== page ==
Nothing about moving forward with the city’s proposed Public Safety Campus feels right to me. This opinion is based on the fact, that after doing some research, it appears there are no answers in the public record to major questions about the project.
For starters, we do not know how much it is going to cost? Estimates range from $53 – $100 million. That is a wide range.
Maybe that wide range is because we do not know what will be housed on the Public Safety Campus?
Yes, home to police officers. But city staff has indicated it will house various neighborhood services and include community meeting spaces, an art center, and recreational activities, like basketball.
Also, we do not know how it will be paid for? I could not find any reporting on where the money will come from. Will taxes have to be increased? Will other priorities pay a price?
In a lot of communities a project with this kind of financial impact is approved by a voter referendum. For example, in 2018 at least three communities in Florida had voter referendums addressing the financing of public safety projects.
Why not here?
Now, one thing we do know about this mysterious project is where it will be located. But even this is a problem.
Does anyone remember publicly noticed community meetings or any serious debate about the proper location?
I didn’t think so. That’s because there were none.
So how was the location selected?
Back in February 2018, city staff reported that as “part of the City Commission’s 2018 public safety priority, staff was asked to explore potential construction alternatives for future public safety campus on the south side of town…. The desired area for the location of the public safety campus is, generally, identified as the South Monroe Street and Orange Avenue corridors.”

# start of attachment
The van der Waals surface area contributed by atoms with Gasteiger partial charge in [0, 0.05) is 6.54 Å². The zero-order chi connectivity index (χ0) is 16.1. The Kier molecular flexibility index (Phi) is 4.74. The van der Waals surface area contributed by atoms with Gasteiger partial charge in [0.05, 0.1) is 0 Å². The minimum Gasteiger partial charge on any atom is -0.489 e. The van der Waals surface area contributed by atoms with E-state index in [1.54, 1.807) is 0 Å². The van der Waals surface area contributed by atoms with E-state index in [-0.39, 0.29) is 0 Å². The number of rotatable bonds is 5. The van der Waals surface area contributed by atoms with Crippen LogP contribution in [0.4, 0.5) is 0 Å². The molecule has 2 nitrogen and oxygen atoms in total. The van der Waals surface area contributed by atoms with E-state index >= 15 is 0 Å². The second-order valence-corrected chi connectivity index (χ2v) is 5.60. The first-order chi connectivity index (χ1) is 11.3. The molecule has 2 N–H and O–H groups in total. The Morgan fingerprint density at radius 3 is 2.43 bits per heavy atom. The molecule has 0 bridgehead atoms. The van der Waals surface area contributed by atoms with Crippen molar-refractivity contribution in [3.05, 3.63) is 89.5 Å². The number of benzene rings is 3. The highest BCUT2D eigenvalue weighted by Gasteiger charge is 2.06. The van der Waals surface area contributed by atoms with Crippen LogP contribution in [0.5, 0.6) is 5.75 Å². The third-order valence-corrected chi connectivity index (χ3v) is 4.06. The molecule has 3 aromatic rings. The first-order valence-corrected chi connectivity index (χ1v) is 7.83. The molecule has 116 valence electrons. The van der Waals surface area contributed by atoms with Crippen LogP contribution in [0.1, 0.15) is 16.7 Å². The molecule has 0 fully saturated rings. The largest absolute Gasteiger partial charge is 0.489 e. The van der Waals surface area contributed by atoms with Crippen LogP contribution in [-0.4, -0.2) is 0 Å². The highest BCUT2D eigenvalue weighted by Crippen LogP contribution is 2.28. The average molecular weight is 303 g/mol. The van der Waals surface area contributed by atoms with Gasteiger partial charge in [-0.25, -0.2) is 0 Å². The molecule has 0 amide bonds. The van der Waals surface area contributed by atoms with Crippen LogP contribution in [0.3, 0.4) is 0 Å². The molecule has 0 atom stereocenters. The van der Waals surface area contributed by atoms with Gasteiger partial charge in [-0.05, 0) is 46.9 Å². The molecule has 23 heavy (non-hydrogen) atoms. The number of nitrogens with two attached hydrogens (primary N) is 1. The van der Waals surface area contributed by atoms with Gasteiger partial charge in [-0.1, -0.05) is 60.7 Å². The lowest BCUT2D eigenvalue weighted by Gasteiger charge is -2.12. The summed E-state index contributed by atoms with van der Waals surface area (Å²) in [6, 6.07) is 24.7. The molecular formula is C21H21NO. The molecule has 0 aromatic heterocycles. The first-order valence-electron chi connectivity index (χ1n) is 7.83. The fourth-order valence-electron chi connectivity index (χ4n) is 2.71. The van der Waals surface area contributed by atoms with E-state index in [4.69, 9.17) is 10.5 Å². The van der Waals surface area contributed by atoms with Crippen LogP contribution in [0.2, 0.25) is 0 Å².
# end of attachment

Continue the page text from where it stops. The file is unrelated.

Next staff recommended “the initiation of an RFP for the acquisition of real estate for a public safety campus along the South Monroe Street and/or Orange Avenue corridors.”
There you have it – South Monroe Street and Orange Avenue.
There was no mention of input from community meetings or any consideration to locations not in the “target area.”
This process was ill-conceived at best, and incompetent at worst. And now that there are a fresh set of city commissioners taking a look, this process is being questioned.
And rightfully so.
Why didn’t the city commission evaluate more than one location and then present this information to the community for feedback?
This was the process followed when addressing the parking issue in midtown. City staff sought bids for different locations and then held community meetings ahead of a vote.
Why not use this approach for the Public Safety Campus?
There is no way the two meetings scheduled for this coming Monday and Tuesday will provide answers to all of the unknowns about the the Public Safety Campus.
The most these meetings will do is reveal how little is known. Hopefully, this revelation will convince at least three commissioners we need a redo.